Personal transport upstart Uber has made no secret of its plans to swap human drivers for driverless cars, but Ford has stepped up as the first car maker to declare its own assault on the 'Johnny Cab' market.
Back in 2014, and a number of times since, Uber CEO Travis Kalanick revealed that his end game includes making his company's services significantly more affordable by cutting a paid driver out of the equation - his version of the 'middle man'.
But, while Uber is known to have hired dozens of driverless technology specialists, and to have begun testing autonomous cars, the company has yet to declare a launch window.
Ford has no such reservations, having already detailed its Mondeo-based driverless prototypes over the past year - although it claims to have been developing the technology for over 10 years.
Now, the company has called its shot, aiming to launch a "high-volume, fully autonomous vehicle for ride-sharing" in 2021 as part of its ongoing Smart Mobility projects.
The car will qualify for what the Society of Automotive Engineers has defined as "level 4" autonomous functionality, taking complete control of the driving experience and denying the occupant any option to take over steering or to affect speed. (Interestingly, this level of automation has previously been listed as the 5th stage.)
Whether legislation will be ready to accommodate such a vehicle, remains to be seen.
Four new partnerships with key technology startups are part of the plan, as is doubling the size of its research and development teams in Silicon Valley and Palo Alto, California.
The company has invested in LIDAR (light detection and ranging) specialist Velodyne, purchased Israeli computer vision and machine learning company SAIPS, signed a licensing agreement with machine vision company Nirenberg Neuroscience, and invested in 3D mapping outfit Civil Maps.
“The next decade will be defined by automation of the automobile, and we see autonomous vehicles as having as significant an impact on society as Ford’s moving assembly line did 100 years ago,” said Ford president and CEO, Mark Fields.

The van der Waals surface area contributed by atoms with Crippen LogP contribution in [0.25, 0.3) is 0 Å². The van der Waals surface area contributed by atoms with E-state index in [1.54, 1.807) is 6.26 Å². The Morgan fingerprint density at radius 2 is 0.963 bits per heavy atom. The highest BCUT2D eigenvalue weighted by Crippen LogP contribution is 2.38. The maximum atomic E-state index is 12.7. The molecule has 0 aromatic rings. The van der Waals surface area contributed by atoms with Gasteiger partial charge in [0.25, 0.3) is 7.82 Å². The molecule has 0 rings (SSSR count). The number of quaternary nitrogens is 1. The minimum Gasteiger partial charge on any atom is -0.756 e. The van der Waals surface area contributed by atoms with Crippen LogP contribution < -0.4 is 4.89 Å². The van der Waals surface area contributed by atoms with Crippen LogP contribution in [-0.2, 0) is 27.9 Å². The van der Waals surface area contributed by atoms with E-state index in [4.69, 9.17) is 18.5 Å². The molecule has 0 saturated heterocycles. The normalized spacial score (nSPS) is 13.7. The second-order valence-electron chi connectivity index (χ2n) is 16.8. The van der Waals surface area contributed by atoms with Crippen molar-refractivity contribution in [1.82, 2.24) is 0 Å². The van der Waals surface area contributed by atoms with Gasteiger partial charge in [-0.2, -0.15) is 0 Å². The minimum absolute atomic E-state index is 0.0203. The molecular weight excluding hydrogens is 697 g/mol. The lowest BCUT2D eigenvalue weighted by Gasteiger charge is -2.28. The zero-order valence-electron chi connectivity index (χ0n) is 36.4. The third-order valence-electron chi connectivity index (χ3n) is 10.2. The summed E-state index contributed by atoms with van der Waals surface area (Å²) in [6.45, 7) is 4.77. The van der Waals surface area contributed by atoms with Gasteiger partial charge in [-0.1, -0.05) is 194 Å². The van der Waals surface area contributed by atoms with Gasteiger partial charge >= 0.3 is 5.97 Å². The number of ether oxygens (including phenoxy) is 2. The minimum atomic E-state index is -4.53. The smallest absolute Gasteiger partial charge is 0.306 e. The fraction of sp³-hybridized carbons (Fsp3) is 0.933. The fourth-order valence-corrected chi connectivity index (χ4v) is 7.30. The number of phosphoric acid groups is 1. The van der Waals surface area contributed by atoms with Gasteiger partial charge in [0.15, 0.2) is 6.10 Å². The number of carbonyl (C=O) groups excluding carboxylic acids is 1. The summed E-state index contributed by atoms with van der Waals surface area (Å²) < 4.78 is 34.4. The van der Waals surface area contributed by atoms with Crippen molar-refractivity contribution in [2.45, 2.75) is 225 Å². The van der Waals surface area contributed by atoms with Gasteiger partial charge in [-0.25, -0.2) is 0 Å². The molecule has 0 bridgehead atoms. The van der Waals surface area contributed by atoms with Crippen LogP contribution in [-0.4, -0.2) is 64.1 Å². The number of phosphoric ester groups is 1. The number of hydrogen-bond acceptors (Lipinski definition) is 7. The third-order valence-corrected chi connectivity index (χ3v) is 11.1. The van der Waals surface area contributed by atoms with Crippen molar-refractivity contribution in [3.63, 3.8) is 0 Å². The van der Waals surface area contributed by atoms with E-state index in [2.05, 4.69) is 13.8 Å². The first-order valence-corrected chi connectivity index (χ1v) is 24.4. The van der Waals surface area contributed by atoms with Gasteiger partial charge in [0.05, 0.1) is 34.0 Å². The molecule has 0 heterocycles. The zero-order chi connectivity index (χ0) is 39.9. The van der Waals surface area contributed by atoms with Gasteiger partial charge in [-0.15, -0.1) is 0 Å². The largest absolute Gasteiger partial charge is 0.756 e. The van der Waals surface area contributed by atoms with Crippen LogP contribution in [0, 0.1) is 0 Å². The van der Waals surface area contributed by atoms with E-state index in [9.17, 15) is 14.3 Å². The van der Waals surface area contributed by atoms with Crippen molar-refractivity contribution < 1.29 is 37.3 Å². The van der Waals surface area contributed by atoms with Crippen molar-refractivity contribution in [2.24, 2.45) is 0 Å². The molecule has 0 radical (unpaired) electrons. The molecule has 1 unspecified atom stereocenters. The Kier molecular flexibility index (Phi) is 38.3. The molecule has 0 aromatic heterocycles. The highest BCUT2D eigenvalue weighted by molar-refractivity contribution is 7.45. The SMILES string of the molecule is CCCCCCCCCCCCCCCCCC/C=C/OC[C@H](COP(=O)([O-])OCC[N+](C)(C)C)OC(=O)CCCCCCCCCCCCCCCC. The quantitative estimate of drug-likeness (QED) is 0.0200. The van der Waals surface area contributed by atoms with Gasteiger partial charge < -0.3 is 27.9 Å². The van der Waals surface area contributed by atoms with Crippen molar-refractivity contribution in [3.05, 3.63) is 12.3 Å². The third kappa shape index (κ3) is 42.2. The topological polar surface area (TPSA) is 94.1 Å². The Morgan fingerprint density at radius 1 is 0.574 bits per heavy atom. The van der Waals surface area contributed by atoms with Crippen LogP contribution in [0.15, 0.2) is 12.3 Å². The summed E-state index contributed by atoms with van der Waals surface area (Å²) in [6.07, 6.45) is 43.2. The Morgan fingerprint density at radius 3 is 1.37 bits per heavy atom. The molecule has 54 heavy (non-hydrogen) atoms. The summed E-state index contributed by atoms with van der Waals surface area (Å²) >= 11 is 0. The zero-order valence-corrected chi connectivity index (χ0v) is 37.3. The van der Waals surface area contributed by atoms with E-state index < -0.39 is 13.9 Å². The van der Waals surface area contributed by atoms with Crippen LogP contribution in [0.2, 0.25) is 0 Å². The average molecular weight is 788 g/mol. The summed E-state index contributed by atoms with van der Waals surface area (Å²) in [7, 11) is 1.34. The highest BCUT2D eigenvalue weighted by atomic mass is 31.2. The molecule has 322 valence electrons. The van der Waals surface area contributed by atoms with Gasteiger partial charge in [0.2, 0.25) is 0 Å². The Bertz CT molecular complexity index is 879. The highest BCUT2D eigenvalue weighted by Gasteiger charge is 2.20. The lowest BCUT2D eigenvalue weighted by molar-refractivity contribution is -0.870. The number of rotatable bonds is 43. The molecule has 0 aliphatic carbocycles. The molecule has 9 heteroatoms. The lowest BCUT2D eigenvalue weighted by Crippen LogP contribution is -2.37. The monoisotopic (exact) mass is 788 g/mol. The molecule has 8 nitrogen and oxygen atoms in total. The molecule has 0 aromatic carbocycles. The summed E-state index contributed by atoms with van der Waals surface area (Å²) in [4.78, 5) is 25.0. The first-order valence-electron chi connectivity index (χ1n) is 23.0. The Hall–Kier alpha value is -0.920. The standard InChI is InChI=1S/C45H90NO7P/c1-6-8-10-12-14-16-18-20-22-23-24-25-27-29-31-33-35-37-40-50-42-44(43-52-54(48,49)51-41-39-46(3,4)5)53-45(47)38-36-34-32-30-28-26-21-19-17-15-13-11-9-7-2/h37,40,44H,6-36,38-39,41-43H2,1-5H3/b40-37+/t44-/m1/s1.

“We’re dedicated to putting on the road an autonomous vehicle that can improve safety and solve social and environmental challenges for millions of people – not just those who can afford luxury vehicles.”
To its credit, Ford was the first car maker to begin testing driverless technology at the University of Michigan's faux urban environment, Mcity, and it claims firsts in publicly demonstrating the technology at night and in the snow.
The company has been expanding its fleet of autonomous cars this year, with a target of 30 self-driving vehicles - all based on the Mondeo, known in the US as the Fusion - in California, Arizona and Michigan.
That number will grow to around 90 vehicles in 2017.
Interestingly, Uber's prototype driverless car is... a Ford Mondeo. Could Uber be the car maker's first client? According to a recent report with business paper Reuters, Uber has indeed partnered with Ford, and also with Google, in a coalition to lobby for greater progress in legalising autonomous cars.
That's perhaps no surprise, given that Ford has already been connected with reports that it will build Google's upcoming driverless car.
As for any plan to launch its driverless technology in Australia, Ford, predictably, is not saying.
As with the US, legislation will be a factor in any car maker's decision to introduce any significantly advanced autonomous vehicle here, but some regions - South Australia in particular - have taken steps to fast-track changes that would make these technologies welcome on public roads.
A spokesperson for Ford Australia has confirmed with CarAdvice that, for now, it will focus its involvement in the company's global Smart Mobility program on its new partnership with car-sharing service CarHood, and other upcoming projects along those lines.
"We'll announce details of further programs in due course," the spokesperson said.
What do you think of Ford's ambitious plan to push the driverless-car game forward? Tell us in the comments below.
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